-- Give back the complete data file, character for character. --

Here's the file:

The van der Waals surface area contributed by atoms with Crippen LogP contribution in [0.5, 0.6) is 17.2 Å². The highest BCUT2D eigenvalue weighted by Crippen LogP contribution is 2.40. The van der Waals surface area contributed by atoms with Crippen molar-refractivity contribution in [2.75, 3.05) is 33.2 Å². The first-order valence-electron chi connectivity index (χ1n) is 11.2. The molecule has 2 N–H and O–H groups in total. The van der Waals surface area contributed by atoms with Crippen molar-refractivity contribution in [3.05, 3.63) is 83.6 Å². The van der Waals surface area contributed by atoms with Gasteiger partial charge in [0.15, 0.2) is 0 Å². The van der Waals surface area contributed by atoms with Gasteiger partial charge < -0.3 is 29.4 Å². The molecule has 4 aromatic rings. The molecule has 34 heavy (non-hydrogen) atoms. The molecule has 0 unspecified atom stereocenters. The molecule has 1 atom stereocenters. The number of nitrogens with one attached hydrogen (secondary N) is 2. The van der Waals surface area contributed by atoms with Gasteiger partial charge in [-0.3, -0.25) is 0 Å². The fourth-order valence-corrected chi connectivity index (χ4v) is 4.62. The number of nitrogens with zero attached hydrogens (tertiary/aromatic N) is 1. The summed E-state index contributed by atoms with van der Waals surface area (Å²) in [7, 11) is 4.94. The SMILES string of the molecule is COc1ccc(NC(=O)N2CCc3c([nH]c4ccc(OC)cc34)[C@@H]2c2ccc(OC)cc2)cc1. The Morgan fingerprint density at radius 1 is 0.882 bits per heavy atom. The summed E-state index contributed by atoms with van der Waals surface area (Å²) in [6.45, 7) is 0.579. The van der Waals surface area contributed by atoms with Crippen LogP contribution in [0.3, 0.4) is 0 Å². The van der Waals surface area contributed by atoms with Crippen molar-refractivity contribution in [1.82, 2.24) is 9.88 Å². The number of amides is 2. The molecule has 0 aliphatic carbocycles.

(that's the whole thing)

The van der Waals surface area contributed by atoms with Crippen LogP contribution in [0.5, 0.6) is 17.2 Å². The highest BCUT2D eigenvalue weighted by Crippen LogP contribution is 2.40. The van der Waals surface area contributed by atoms with Crippen molar-refractivity contribution in [2.75, 3.05) is 33.2 Å². The first-order valence-electron chi connectivity index (χ1n) is 11.2. The molecule has 2 N–H and O–H groups in total. The van der Waals surface area contributed by atoms with Crippen molar-refractivity contribution in [3.05, 3.63) is 83.6 Å². The van der Waals surface area contributed by atoms with Gasteiger partial charge in [0.15, 0.2) is 0 Å². The van der Waals surface area contributed by atoms with Gasteiger partial charge < -0.3 is 29.4 Å². The molecule has 4 aromatic rings. The molecule has 34 heavy (non-hydrogen) atoms. The molecule has 0 unspecified atom stereocenters. The molecule has 1 atom stereocenters. The number of nitrogens with one attached hydrogen (secondary N) is 2. The van der Waals surface area contributed by atoms with Gasteiger partial charge in [-0.3, -0.25) is 0 Å². The fourth-order valence-corrected chi connectivity index (χ4v) is 4.62. The number of nitrogens with zero attached hydrogens (tertiary/aromatic N) is 1. The summed E-state index contributed by atoms with van der Waals surface area (Å²) in [7, 11) is 4.94. The SMILES string of the molecule is COc1ccc(NC(=O)N2CCc3c([nH]c4ccc(OC)cc34)[C@@H]2c2ccc(OC)cc2)cc1. The Morgan fingerprint density at radius 1 is 0.882 bits per heavy atom. The summed E-state index contributed by atoms with van der Waals surface area (Å²) in [6.45, 7) is 0.579. The van der Waals surface area contributed by atoms with Crippen LogP contribution in [0.3, 0.4) is 0 Å². The van der Waals surface area contributed by atoms with Crippen molar-refractivity contribution in [1.82, 2.24) is 9.88 Å². The number of amides is 2. The molecule has 0 aliphatic carbocycles.